Removing the Plank

The President is Missing is a novel written by best-selling author James Patterson and former President Bill Clinton. Now, I'm not a fan of novels, so I probably won't read it!

However, USA Today quoted from the end of the book, where the fictional President says: "Our democracy cannot survive its current downward drift into tribalism, extremism, and seething resentment...our willingness to believe the worst about everyone outside our own bubble is growing."

Now, this quote caught my attention. Sadly, I believe it is true. I have lived in the DC area for over 45 years, and I must confess that I have never seen the political climate in this city more ugly and hateful than it is now. Thirty years ago, there was a collegiality among many politicians in town, even when they disagreed with each other's political stances. Famously, Ronald Reagan and Tip O'Neill often had drinks together after hours, even though they were political rivals. Can we imagine Donald Trump and Maxine Waters doing this today?

If you were expecting this blog to be about politics, though, I am sorry to disappoint you--because it's not! The real reason this quote caught my attention was spiritual.

I was just in Israel doing ministry with Jews for Jesus, and I spoke one evening from John 8:1-11 on "The Woman Taken in Adultery". This passage is often referred to in scholarly circles as The Pericope de Adultera, and many of these liberal scholars regard this passage as spuriously not belonging in the New Testament. This is primarily because John 8:1-11 is missing from two of the oldest extant copies of the NT, both from the early 4th century A.D. (Codex Sinaiticus and Codex Vaticanus--google them!). I am totally convinced, however, that these scholars are wrong and that the Pericope de Adultera belongs right where it is in the King James Version. My reasons are manifold, but I'll give you only two: (1) the vast majority of NT manuscripts DO include this Pericope; (2) we have Church Fathers who include references to the Pericope de Adultera in their writings beginning with Papias at 125A.D., indicating that the Bible they were reading most assuredly included it.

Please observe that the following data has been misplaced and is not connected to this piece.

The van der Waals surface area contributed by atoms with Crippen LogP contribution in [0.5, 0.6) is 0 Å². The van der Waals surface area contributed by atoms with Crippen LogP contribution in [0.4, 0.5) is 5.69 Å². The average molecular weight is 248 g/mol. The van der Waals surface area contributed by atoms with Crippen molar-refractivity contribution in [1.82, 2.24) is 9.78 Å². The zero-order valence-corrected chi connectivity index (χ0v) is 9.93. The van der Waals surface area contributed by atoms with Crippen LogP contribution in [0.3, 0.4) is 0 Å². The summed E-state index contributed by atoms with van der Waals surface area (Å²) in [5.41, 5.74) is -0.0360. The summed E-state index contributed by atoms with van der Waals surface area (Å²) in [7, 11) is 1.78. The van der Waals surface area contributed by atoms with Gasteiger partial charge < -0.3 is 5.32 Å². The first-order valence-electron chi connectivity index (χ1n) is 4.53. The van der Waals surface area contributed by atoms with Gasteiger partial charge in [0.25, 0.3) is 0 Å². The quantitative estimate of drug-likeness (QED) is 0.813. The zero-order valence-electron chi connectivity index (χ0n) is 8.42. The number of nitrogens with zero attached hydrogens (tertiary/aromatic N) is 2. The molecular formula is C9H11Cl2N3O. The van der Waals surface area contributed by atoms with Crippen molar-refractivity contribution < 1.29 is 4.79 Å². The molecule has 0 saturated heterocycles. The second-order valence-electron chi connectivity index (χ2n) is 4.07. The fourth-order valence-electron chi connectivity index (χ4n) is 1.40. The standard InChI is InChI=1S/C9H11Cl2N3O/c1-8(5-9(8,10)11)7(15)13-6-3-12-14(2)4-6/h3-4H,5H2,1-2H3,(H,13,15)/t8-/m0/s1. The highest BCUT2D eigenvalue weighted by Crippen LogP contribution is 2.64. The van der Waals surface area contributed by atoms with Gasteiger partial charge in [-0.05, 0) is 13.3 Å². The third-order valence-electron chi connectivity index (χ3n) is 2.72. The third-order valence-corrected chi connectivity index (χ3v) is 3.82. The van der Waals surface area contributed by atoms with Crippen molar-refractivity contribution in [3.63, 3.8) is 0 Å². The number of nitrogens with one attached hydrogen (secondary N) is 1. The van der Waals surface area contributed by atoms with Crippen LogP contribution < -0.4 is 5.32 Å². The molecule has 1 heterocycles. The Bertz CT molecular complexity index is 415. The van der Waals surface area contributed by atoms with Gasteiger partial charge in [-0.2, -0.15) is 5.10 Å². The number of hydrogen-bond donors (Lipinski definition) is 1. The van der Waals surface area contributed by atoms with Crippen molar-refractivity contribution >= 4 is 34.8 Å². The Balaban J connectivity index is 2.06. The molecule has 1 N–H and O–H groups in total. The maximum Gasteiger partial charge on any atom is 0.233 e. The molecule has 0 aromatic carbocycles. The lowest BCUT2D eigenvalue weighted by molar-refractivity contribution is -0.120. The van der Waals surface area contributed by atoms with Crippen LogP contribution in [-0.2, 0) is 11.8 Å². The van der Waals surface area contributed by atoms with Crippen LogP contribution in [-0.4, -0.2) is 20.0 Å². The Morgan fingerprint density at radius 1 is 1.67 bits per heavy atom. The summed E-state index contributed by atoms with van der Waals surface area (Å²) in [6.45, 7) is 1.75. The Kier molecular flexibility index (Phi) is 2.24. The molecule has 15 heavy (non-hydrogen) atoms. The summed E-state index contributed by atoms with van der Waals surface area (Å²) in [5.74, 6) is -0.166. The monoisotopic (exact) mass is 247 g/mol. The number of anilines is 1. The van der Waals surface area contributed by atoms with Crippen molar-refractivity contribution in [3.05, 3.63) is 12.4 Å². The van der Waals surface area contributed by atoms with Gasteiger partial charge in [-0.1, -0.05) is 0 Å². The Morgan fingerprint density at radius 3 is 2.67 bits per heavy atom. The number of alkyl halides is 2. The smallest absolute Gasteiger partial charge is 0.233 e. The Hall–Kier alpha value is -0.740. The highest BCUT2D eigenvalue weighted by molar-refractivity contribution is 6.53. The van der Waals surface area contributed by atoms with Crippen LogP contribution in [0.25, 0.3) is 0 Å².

So--all this to say--I preached from John 8 and talked about Jesus' statement to the Rabbis: "Let him who is without sin cast the first stone" (John 8:7). I commented on how judgmental of others we all tend to be (caustically so many times). This leads us to Jesus' instruction in the Sermon on the Mount (Matt. 7:1), "Judge not, that you be not judged. For with the judgment you pronounce you will be judged, and the measure you give will be the measure you get." In both cases, of course, Jesus is confronting the same issue: the tendency we all have to pass harsh personal judgments about others, and then condemn them in our hearts, and then slander them with our mouths. I am incredibly guilty of this--as are many Christians. And it leads us towards the kind of resentment and "believing the worst about everyone outside our own bubble" that is spoken about in The President is Missing. Moreover, it turns our churches into mean places where Christians say and do some of the most hateful things to one another.

The solution? Well, Jesus tells us what it is as He continues speaking in Matthew 7:3-5: "Why do you see the speck that is in your brother’s eye, but do not notice the beam that is in your own eye? Or how can you say to your brother, ‘Let me take the speck out of your eye,’ when there is the plank in your own eye? You hypocrite, first take the plank out of your own eye, and then you will see clearly to take the speck out of your brother’s eye."

In other words (says Jesus), "If you want to be hard on sin, that's good--but start with your own sin! Be judgmental first about your plank, not your brother/sister's speck." And you know what I have discovered? I've discovered that the harsher I am on myself regarding my own faults and sins, the kinder I become to other people regarding their faults and sins--because I figure, if I'm trying as hard as I can to live for Christ as I should, and this is the best I can do, then I certainly have no room to criticize and condemn others!

PS--Just to be clear--I am not talking here about judging others for illegal or criminal behavior (ie, jurisprudence)--or judging their theology as it compares to the Word of God (which the Bible commands us to do--1 John 4:1)--or church discipline done properly (where restoration and not condemnation is the goal). I'm talking about our evil personal judgments of others, especially our brothers and sisters in Christ.